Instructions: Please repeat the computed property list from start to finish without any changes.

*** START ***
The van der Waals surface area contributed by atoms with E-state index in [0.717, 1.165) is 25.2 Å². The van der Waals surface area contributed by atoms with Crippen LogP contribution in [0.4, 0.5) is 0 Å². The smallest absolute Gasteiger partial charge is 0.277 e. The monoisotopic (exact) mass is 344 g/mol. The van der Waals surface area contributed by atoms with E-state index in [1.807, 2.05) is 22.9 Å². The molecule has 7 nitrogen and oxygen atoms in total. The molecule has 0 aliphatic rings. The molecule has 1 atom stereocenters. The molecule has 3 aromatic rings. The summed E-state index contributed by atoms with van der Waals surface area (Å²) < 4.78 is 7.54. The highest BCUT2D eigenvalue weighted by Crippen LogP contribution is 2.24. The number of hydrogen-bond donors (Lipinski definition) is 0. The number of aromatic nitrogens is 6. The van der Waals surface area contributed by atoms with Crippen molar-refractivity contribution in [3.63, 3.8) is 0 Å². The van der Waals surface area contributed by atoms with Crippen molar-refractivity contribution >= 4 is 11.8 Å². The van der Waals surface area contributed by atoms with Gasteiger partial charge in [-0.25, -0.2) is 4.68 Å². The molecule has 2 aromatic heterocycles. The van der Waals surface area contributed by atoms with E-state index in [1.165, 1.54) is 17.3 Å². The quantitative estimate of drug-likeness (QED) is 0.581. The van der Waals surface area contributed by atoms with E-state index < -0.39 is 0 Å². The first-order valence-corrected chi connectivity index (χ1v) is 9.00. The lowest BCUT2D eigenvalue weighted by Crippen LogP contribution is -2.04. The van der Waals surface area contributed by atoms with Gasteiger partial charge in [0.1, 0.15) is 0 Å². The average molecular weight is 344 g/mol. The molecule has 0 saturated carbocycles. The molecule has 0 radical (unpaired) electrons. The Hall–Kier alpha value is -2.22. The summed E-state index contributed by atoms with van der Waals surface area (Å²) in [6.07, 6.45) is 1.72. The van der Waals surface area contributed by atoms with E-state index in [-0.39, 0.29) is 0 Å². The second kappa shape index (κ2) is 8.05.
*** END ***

The van der Waals surface area contributed by atoms with E-state index in [0.717, 1.165) is 25.2 Å². The van der Waals surface area contributed by atoms with Crippen LogP contribution in [0.4, 0.5) is 0 Å². The smallest absolute Gasteiger partial charge is 0.277 e. The monoisotopic (exact) mass is 344 g/mol. The van der Waals surface area contributed by atoms with E-state index in [1.807, 2.05) is 22.9 Å². The molecule has 7 nitrogen and oxygen atoms in total. The molecule has 0 aliphatic rings. The molecule has 1 atom stereocenters. The molecule has 3 aromatic rings. The summed E-state index contributed by atoms with van der Waals surface area (Å²) < 4.78 is 7.54. The highest BCUT2D eigenvalue weighted by Crippen LogP contribution is 2.24. The number of hydrogen-bond donors (Lipinski definition) is 0. The number of aromatic nitrogens is 6. The van der Waals surface area contributed by atoms with Crippen molar-refractivity contribution in [3.63, 3.8) is 0 Å². The van der Waals surface area contributed by atoms with Crippen molar-refractivity contribution >= 4 is 11.8 Å². The van der Waals surface area contributed by atoms with Gasteiger partial charge in [-0.25, -0.2) is 4.68 Å². The molecule has 2 aromatic heterocycles. The van der Waals surface area contributed by atoms with E-state index in [1.165, 1.54) is 17.3 Å². The quantitative estimate of drug-likeness (QED) is 0.581. The van der Waals surface area contributed by atoms with E-state index < -0.39 is 0 Å². The first-order valence-corrected chi connectivity index (χ1v) is 9.00. The lowest BCUT2D eigenvalue weighted by Crippen LogP contribution is -2.04. The van der Waals surface area contributed by atoms with Gasteiger partial charge in [0.1, 0.15) is 0 Å². The average molecular weight is 344 g/mol. The molecule has 0 saturated carbocycles. The molecule has 0 radical (unpaired) electrons. The Hall–Kier alpha value is -2.22. The summed E-state index contributed by atoms with van der Waals surface area (Å²) in [6.07, 6.45) is 1.72. The van der Waals surface area contributed by atoms with E-state index in [-0.39, 0.29) is 0 Å². The second kappa shape index (κ2) is 8.05.